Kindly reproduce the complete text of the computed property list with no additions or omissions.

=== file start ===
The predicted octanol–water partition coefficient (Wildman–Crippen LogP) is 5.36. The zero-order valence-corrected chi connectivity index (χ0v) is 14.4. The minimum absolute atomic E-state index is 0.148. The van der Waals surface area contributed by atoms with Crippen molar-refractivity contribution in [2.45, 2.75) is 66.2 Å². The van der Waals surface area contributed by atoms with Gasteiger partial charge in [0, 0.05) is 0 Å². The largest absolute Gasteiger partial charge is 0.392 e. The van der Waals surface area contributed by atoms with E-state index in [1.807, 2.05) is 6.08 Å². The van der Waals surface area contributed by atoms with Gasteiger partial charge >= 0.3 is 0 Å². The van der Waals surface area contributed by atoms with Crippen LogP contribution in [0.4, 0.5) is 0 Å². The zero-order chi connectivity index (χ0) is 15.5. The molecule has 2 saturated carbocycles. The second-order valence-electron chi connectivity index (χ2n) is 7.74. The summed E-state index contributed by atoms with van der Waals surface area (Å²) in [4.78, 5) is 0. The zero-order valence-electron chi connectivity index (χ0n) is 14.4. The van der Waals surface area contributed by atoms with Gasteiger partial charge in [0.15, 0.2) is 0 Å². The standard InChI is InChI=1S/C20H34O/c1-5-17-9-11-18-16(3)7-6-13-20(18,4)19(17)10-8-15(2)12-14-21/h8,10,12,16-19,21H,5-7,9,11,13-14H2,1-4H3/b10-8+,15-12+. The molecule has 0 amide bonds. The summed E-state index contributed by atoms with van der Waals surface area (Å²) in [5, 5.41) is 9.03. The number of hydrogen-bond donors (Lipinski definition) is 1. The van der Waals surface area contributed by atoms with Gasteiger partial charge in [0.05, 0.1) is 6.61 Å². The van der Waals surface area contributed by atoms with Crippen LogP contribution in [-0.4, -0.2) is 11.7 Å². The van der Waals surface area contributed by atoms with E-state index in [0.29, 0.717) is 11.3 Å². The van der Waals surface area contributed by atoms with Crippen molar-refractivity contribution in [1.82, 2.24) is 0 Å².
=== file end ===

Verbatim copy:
The predicted octanol–water partition coefficient (Wildman–Crippen LogP) is 5.36. The zero-order valence-corrected chi connectivity index (χ0v) is 14.4. The minimum absolute atomic E-state index is 0.148. The van der Waals surface area contributed by atoms with Crippen molar-refractivity contribution in [2.45, 2.75) is 66.2 Å². The van der Waals surface area contributed by atoms with Gasteiger partial charge in [0, 0.05) is 0 Å². The largest absolute Gasteiger partial charge is 0.392 e. The van der Waals surface area contributed by atoms with E-state index in [1.807, 2.05) is 6.08 Å². The van der Waals surface area contributed by atoms with Gasteiger partial charge >= 0.3 is 0 Å². The van der Waals surface area contributed by atoms with Crippen LogP contribution in [0.4, 0.5) is 0 Å². The zero-order chi connectivity index (χ0) is 15.5. The molecule has 2 saturated carbocycles. The second-order valence-electron chi connectivity index (χ2n) is 7.74. The summed E-state index contributed by atoms with van der Waals surface area (Å²) in [4.78, 5) is 0. The zero-order valence-electron chi connectivity index (χ0n) is 14.4. The van der Waals surface area contributed by atoms with Gasteiger partial charge in [0.15, 0.2) is 0 Å². The standard InChI is InChI=1S/C20H34O/c1-5-17-9-11-18-16(3)7-6-13-20(18,4)19(17)10-8-15(2)12-14-21/h8,10,12,16-19,21H,5-7,9,11,13-14H2,1-4H3/b10-8+,15-12+. The molecule has 0 amide bonds. The summed E-state index contributed by atoms with van der Waals surface area (Å²) in [5, 5.41) is 9.03. The number of hydrogen-bond donors (Lipinski definition) is 1. The van der Waals surface area contributed by atoms with Gasteiger partial charge in [0.05, 0.1) is 6.61 Å². The van der Waals surface area contributed by atoms with Crippen LogP contribution in [-0.4, -0.2) is 11.7 Å². The van der Waals surface area contributed by atoms with E-state index in [0.29, 0.717) is 11.3 Å². The van der Waals surface area contributed by atoms with Crippen molar-refractivity contribution in [1.82, 2.24) is 0 Å².